While the short-term news is good — Lake Erie’s harmful algae bloom forecast for the rest of this summer looks much better than last year — Ohio, Michigan and Ontario are failing to meet agreed-upon milestones toward reducing nutrient loads in the lakes, the fuel for the blooms.
The predicted severity index of algae blooms on western Lake Erie is 4.5, with 5 and higher considered more severe blooms, the National Oceanic and Atmospheric Administration, in conjunction with Ohio State University, the University of Michigan and others, announced Thursday. The index reached 7.3 last summer, with the highest severities ever recorded being 10 in 2011 and 10.5 in 2015.
“Much of the lake will be fine most of the time,” said Rick Stumpf, an oceanographer with NOAA’s National Centers for Coastal Ocean Science, adding that isolated areas could still encounter surface scum on particular days in the western lake basin, especially on calm wind and wave days.
Beyond being unsightly, smelly green gunk that impacts use of the lake, Lake Erie algae blooms can be harmful. They are made up of cyanobacteria, also called blue-green algae, that can produce the toxin microcystin, potentially harmful to both humans and wildlife. Unlike other types of water contamination, boiling water does not reduce the risk.
Some 500,000 people in and around Toledo had their water supplies disrupted for a weekend in August 2014 because of high levels of microcystin-producing algae in western Lake Erie, near the city’s water intakes. That prompted state, federal and provincial governments to redouble efforts to reduce the summer algae blooms, particularly through reductions in phosphorus, a key ingredient necessary for the blooms to grow.
In 2015, the governor’s offices in Michigan and Ohio, along with the premier of Ontario, set public goals of reducing nutrient pollution in the western and central basins of Lake Erie by 40% by 2025, with an interim goal of 20% reduction in 2020. But those goals have not been met.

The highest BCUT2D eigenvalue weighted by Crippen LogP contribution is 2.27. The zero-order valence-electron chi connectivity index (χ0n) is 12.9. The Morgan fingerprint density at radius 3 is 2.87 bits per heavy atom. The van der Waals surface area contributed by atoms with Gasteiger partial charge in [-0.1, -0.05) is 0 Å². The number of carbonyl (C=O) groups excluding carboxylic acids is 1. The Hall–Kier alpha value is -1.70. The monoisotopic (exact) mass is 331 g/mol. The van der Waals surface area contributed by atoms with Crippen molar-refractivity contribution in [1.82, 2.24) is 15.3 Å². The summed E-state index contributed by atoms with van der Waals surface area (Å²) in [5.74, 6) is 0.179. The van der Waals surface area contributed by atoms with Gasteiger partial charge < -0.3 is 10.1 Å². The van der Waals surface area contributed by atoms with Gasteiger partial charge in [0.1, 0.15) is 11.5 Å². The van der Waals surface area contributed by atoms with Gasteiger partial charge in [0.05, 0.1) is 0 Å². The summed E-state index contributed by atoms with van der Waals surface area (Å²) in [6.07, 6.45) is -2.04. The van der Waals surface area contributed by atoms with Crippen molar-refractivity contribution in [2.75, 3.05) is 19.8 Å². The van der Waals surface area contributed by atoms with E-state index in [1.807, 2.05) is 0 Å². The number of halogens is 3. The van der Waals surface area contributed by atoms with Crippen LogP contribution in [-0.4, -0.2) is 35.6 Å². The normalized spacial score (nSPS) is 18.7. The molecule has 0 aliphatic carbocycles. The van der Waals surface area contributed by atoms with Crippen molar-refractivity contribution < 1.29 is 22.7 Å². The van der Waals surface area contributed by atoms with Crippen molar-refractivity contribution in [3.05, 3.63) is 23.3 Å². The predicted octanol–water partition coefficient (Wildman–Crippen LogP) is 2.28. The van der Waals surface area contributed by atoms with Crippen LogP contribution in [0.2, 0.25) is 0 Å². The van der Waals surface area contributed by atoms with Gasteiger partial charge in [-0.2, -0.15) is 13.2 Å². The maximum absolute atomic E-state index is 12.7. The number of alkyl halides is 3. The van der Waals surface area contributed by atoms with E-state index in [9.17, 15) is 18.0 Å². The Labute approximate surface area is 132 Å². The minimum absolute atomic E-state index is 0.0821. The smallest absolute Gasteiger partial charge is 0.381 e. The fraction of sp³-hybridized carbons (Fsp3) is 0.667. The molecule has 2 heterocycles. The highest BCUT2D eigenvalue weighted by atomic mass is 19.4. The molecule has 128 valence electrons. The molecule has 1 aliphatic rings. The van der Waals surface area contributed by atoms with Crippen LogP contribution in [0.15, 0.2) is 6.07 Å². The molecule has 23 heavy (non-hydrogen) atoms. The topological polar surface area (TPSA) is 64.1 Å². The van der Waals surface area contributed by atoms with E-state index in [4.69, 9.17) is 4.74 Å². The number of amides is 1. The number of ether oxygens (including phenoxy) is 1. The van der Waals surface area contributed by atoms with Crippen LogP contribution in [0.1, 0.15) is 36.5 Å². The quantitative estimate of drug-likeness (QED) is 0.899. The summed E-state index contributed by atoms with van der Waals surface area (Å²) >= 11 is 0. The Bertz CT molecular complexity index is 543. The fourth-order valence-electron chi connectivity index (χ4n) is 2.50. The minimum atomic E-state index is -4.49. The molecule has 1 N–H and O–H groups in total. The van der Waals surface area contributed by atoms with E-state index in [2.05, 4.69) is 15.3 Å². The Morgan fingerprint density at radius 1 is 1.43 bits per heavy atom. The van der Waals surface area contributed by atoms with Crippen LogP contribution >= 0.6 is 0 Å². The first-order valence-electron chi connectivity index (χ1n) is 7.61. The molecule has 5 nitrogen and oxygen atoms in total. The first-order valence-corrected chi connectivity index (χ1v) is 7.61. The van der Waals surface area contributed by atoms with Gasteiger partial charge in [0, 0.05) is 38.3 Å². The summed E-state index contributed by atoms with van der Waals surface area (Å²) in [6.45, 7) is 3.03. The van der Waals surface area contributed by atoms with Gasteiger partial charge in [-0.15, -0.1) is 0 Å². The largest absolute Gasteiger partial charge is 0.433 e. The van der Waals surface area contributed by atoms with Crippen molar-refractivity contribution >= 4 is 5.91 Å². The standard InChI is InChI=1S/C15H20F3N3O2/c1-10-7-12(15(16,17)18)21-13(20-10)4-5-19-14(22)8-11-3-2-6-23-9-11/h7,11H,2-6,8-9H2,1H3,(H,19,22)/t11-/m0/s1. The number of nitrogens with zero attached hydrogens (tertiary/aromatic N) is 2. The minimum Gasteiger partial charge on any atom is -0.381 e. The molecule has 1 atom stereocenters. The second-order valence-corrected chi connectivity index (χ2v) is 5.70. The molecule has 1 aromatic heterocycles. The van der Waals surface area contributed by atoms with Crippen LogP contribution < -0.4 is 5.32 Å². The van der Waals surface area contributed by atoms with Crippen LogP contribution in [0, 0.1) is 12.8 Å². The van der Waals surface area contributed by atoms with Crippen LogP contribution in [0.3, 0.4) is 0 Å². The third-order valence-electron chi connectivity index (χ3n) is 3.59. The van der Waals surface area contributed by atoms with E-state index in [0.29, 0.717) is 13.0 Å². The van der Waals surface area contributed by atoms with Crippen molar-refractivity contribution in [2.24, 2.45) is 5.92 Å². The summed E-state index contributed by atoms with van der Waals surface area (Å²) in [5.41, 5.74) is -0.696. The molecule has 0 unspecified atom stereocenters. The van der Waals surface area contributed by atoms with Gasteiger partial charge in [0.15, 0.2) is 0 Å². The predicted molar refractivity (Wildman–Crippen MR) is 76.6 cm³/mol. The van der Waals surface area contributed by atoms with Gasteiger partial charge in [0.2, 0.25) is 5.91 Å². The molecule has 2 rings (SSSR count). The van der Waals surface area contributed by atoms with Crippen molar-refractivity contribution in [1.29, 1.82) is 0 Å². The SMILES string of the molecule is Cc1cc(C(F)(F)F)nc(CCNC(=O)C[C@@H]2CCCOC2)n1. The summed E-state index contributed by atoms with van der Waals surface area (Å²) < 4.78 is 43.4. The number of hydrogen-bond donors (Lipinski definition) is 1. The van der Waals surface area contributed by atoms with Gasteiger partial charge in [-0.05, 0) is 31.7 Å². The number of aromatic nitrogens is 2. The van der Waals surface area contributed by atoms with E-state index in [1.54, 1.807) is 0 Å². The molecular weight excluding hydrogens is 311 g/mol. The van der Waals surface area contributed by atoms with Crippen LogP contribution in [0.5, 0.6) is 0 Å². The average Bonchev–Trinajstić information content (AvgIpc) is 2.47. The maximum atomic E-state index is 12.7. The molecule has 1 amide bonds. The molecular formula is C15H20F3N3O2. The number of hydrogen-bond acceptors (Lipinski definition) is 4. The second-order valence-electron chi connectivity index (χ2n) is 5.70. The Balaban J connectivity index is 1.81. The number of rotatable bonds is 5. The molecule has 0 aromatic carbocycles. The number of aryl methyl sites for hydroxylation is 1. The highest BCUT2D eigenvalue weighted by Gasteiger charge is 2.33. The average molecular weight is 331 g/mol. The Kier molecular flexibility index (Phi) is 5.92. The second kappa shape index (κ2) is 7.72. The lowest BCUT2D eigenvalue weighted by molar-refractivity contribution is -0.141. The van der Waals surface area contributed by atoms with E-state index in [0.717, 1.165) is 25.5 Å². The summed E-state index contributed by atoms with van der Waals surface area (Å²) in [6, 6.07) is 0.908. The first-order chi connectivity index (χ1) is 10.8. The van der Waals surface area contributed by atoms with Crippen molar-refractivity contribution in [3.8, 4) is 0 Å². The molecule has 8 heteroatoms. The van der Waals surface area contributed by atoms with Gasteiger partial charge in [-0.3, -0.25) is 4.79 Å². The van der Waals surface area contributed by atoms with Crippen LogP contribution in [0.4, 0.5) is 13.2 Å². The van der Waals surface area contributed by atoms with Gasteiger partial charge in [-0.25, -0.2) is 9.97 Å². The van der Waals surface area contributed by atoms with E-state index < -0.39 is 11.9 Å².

Western and Central Lake Erie are projected to receive 325 tons of total “bioavailable” phosphorus — the type that supports algae growth in the lake — this spring and summer. While that sits almost exactly between the levels that reached the lake in 2018 and 2014, a 30% reduction in that amount would be required to reach the target goals the states and Ontario agreed upon, Stumpf said. It would take a 40% reduction over that level to make summer algae blooms negligible on the lake, he said.
The predicted moderate bloom shouldn’t be interpreted as significant progress toward meeting the Great Lakes Water Quality Agreement goal, because year-to-year changes are driven primarily by the amount of spring rain, said University of Michigan aquatic ecologist Don Scavia, a member of the forecast team. With the exception of large storms over a few days in late May, rainfall in Ohio’s vast Maumee River Watershed, a main tributary to western Lake Erie, was relatively scant.
“We can’t cross our fingers and hope that drier weather will keep us safe,” Scavia said.
“These blooms are driven by diffuse phosphorus sources from the agriculturally dominated Maumee River watershed. Until the phosphorus inputs are reduced significantly and consistently so that only the mildest blooms occur, the people, the ecosystem and the economy of this region are being threatened,” he said.
To-date, state and federal governments have mostly chosen to allow farmers to govern their runoff issues themselves, urging best management practices for fertilizer and manure application on fields.
“I’m not sure how we’re going to get (to a 40% reduction in phosphorus loads) by 2025, as the states keep putting the same management practices forward that have led to where we are,” said Tom Zimnicki, groundwater, surface water and agriculture program director for the Lansing-based nonprofit Michigan Environmental Council.
It’s difficult because of the vastness of the non-point sources of the phosphorus, said Christopher Winslow, director of Ohio State University’s Ohio Sea Grant, one of 34 NOAA Sea Grant programs throughout the U.S. dedicated to the protection and sustainable use of marine and Great Lakes resources.
“We’re talking many millions of acres in the western basin,” he said. “So there’s got to be a lot of activities on a lot of acres.”